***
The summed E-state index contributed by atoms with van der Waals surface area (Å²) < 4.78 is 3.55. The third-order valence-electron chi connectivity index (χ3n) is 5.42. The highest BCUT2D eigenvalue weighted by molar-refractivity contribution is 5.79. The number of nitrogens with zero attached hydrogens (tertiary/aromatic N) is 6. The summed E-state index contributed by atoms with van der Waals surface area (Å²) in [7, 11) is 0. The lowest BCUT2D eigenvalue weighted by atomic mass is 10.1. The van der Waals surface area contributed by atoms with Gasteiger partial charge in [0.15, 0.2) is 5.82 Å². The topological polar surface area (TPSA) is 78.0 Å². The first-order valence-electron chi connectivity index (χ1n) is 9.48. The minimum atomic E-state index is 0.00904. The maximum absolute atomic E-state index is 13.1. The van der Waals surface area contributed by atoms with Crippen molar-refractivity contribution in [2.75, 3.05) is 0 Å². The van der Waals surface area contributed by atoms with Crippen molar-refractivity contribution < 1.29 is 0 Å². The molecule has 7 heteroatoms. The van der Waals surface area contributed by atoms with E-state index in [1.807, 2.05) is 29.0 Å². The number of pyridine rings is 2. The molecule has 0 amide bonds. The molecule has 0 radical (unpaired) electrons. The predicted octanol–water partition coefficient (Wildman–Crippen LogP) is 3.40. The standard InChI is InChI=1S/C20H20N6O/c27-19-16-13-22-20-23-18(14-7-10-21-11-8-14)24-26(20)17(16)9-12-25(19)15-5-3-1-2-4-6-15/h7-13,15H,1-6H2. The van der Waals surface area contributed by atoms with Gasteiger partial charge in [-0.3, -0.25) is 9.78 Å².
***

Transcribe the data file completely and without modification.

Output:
The summed E-state index contributed by atoms with van der Waals surface area (Å²) < 4.78 is 3.55. The third-order valence-electron chi connectivity index (χ3n) is 5.42. The highest BCUT2D eigenvalue weighted by molar-refractivity contribution is 5.79. The number of nitrogens with zero attached hydrogens (tertiary/aromatic N) is 6. The summed E-state index contributed by atoms with van der Waals surface area (Å²) in [7, 11) is 0. The lowest BCUT2D eigenvalue weighted by atomic mass is 10.1. The van der Waals surface area contributed by atoms with Gasteiger partial charge in [0.15, 0.2) is 5.82 Å². The topological polar surface area (TPSA) is 78.0 Å². The first-order valence-electron chi connectivity index (χ1n) is 9.48. The minimum atomic E-state index is 0.00904. The maximum absolute atomic E-state index is 13.1. The van der Waals surface area contributed by atoms with Crippen molar-refractivity contribution in [2.75, 3.05) is 0 Å². The van der Waals surface area contributed by atoms with Crippen molar-refractivity contribution < 1.29 is 0 Å². The molecule has 7 heteroatoms. The van der Waals surface area contributed by atoms with E-state index in [1.807, 2.05) is 29.0 Å². The number of pyridine rings is 2. The molecule has 0 amide bonds. The molecule has 0 radical (unpaired) electrons. The predicted octanol–water partition coefficient (Wildman–Crippen LogP) is 3.40. The standard InChI is InChI=1S/C20H20N6O/c27-19-16-13-22-20-23-18(14-7-10-21-11-8-14)24-26(20)17(16)9-12-25(19)15-5-3-1-2-4-6-15/h7-13,15H,1-6H2. The van der Waals surface area contributed by atoms with Gasteiger partial charge in [-0.3, -0.25) is 9.78 Å².